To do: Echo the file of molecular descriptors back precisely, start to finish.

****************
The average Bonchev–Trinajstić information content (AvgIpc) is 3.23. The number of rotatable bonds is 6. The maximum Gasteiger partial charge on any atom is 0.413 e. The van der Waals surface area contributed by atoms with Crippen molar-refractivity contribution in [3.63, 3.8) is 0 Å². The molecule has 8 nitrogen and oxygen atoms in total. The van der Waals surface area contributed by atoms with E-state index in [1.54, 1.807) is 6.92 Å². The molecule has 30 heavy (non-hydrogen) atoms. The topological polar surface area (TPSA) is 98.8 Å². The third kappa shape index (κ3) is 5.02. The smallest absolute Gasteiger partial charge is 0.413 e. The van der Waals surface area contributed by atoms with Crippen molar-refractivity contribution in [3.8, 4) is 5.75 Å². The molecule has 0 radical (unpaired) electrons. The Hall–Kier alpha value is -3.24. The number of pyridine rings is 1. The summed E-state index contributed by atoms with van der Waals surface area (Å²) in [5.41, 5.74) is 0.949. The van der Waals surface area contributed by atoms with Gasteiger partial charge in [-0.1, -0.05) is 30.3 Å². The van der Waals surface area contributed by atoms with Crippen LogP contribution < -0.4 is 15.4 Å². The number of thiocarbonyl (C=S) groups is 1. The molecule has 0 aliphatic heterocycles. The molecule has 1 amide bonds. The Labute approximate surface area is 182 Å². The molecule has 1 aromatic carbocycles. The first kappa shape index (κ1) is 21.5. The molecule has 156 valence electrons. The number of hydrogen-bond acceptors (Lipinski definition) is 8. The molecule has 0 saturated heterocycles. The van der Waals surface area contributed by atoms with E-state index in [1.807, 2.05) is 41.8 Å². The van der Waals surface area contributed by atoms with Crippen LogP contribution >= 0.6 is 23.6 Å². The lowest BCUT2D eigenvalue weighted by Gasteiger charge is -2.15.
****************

The average Bonchev–Trinajstić information content (AvgIpc) is 3.23. The number of rotatable bonds is 6. The maximum Gasteiger partial charge on any atom is 0.413 e. The van der Waals surface area contributed by atoms with Crippen molar-refractivity contribution in [3.63, 3.8) is 0 Å². The molecule has 8 nitrogen and oxygen atoms in total. The van der Waals surface area contributed by atoms with E-state index in [1.54, 1.807) is 6.92 Å². The molecule has 30 heavy (non-hydrogen) atoms. The topological polar surface area (TPSA) is 98.8 Å². The third kappa shape index (κ3) is 5.02. The smallest absolute Gasteiger partial charge is 0.413 e. The van der Waals surface area contributed by atoms with Crippen molar-refractivity contribution in [3.8, 4) is 5.75 Å². The molecule has 0 radical (unpaired) electrons. The Hall–Kier alpha value is -3.24. The number of pyridine rings is 1. The summed E-state index contributed by atoms with van der Waals surface area (Å²) in [5.41, 5.74) is 0.949. The van der Waals surface area contributed by atoms with Gasteiger partial charge in [-0.1, -0.05) is 30.3 Å². The van der Waals surface area contributed by atoms with Crippen LogP contribution < -0.4 is 15.4 Å². The number of thiocarbonyl (C=S) groups is 1. The molecule has 0 aliphatic heterocycles. The molecule has 1 amide bonds. The Labute approximate surface area is 182 Å². The molecule has 1 aromatic carbocycles. The first kappa shape index (κ1) is 21.5. The molecule has 156 valence electrons. The number of hydrogen-bond acceptors (Lipinski definition) is 8. The molecule has 0 saturated heterocycles. The van der Waals surface area contributed by atoms with E-state index in [1.807, 2.05) is 41.8 Å². The van der Waals surface area contributed by atoms with Crippen LogP contribution >= 0.6 is 23.6 Å². The lowest BCUT2D eigenvalue weighted by Gasteiger charge is -2.15.